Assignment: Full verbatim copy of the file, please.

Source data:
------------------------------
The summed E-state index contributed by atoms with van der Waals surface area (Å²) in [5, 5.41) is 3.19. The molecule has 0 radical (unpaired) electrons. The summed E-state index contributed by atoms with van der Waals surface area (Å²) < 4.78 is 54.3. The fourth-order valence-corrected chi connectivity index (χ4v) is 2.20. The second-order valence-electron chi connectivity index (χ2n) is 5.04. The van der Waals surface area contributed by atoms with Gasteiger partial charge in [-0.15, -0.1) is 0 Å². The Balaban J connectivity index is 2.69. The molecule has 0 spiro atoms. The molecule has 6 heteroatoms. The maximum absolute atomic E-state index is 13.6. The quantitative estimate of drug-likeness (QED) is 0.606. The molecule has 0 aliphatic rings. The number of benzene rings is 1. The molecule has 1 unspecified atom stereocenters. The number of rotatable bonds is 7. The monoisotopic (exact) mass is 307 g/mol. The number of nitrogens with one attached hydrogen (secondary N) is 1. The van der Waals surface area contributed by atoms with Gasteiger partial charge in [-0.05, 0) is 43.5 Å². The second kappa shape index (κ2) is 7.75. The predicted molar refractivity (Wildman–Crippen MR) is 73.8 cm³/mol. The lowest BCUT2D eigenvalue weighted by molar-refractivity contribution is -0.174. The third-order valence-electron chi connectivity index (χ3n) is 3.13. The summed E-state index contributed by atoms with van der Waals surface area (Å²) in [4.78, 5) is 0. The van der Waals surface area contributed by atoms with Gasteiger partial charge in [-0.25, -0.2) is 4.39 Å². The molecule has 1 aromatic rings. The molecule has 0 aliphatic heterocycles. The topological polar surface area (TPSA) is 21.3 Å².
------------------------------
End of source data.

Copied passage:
The summed E-state index contributed by atoms with van der Waals surface area (Å²) in [5, 5.41) is 3.19. The molecule has 0 radical (unpaired) electrons. The summed E-state index contributed by atoms with van der Waals surface area (Å²) < 4.78 is 54.3. The fourth-order valence-corrected chi connectivity index (χ4v) is 2.20. The second-order valence-electron chi connectivity index (χ2n) is 5.04. The van der Waals surface area contributed by atoms with Gasteiger partial charge in [-0.15, -0.1) is 0 Å². The Balaban J connectivity index is 2.69. The molecule has 0 spiro atoms. The molecule has 6 heteroatoms. The maximum absolute atomic E-state index is 13.6. The quantitative estimate of drug-likeness (QED) is 0.606. The molecule has 0 aliphatic rings. The number of benzene rings is 1. The molecule has 1 unspecified atom stereocenters. The number of rotatable bonds is 7. The monoisotopic (exact) mass is 307 g/mol. The number of nitrogens with one attached hydrogen (secondary N) is 1. The van der Waals surface area contributed by atoms with Gasteiger partial charge in [-0.05, 0) is 43.5 Å². The second kappa shape index (κ2) is 7.75. The predicted molar refractivity (Wildman–Crippen MR) is 73.8 cm³/mol. The lowest BCUT2D eigenvalue weighted by molar-refractivity contribution is -0.174. The third-order valence-electron chi connectivity index (χ3n) is 3.13. The summed E-state index contributed by atoms with van der Waals surface area (Å²) in [4.78, 5) is 0. The van der Waals surface area contributed by atoms with Gasteiger partial charge in [-0.25, -0.2) is 4.39 Å². The molecule has 1 aromatic rings. The molecule has 0 aliphatic heterocycles. The topological polar surface area (TPSA) is 21.3 Å².